Updated: Jul 11, 2021
This post will follow on quite closely from my 'How do I play low notes on the flute post' but there are some key differences.
Make an ugly sound
Yes, that's what I said. Blow the damn thing until you get that note out. Then start pulling back, reduce the amount of air you are using, and incorporate the following points. You can't make a beautiful sound until you first, get a sound.
To play high notes we need to make sure that we are blowing up. Imagine that there are four points that you need to hit. To get high notes we want to blow up (photo 1). Moderate high, slightly lower (photo 2), moderate low, lower again (photo 3) and low notes need the air stream down (photo 4). A tool to help visualise this is called a pneumo pro, a yellow headjoint with four fans (google it!).
Another consideration to this air stream concept is what you do with your chin. The higher you go, the more you are going to need to push your chin out. It's awkward and it won't move very far but it will make a drastic difference to the direction of your air stream. By moving your chin out, you are able to use less air and play softer. It will still be airy but don't fret, you will notice the airiness more than a listener because you're closer to the headjoint.
Make sure you relax! I can almost guarantee that if you are struggling with high notes and they're sounding too airy, then you're probably really tense. Relax those shoulders and the neck. If you strangle the air, there is no way it's going to come out and give you that nice tone you're after!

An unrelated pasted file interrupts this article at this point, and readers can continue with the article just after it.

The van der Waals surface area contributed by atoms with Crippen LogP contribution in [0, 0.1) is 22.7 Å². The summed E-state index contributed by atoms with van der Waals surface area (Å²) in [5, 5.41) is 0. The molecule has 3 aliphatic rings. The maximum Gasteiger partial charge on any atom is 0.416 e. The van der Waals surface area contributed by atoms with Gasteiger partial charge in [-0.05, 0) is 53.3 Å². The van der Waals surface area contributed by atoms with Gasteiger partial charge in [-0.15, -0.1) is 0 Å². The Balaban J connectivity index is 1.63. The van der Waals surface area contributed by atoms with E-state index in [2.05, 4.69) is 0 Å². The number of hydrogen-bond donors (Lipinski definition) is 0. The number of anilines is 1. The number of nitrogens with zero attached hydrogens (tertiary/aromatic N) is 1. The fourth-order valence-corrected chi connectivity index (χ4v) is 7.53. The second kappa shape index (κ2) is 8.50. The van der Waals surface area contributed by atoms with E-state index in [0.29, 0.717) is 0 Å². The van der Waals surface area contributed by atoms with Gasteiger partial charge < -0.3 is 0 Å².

Those high notes need support from your diaphragm. If you're not quite sure what or where your diaphragm is, tighten your tummy muscles while you blow into the flute. This will allow you to control the air flow. For high notes, you need fast air and the only way you can do this effectively is by tightening those muscles!
So how do you practice this? Well, grab your flute, choose a low note and start playing harmonics. Harmonics are notes that can be played using different fingerings. Basically, what you need to do is play the note (lets say an F on the bottom space) and then
gradually move the airstream up until you get a second note. Don't change your fingers! Take a breath if you need, start at the note you stopped at and then move your chin forward and your airstream up until you get the next note and so on. After the second note, the sound will start to become a little weird but that's normal because your playing notes with the wrong fingerings. Ideally, you should be able to get 3-4 notes from the same fingering. The lower you start, the more you will be able to get!
Leave a comment or get in contact with me today! I love to hear from you and know how you are going. And did you know that I also do online lessons?! This means I can teach you or give you some handy tips no matter where in the world you are!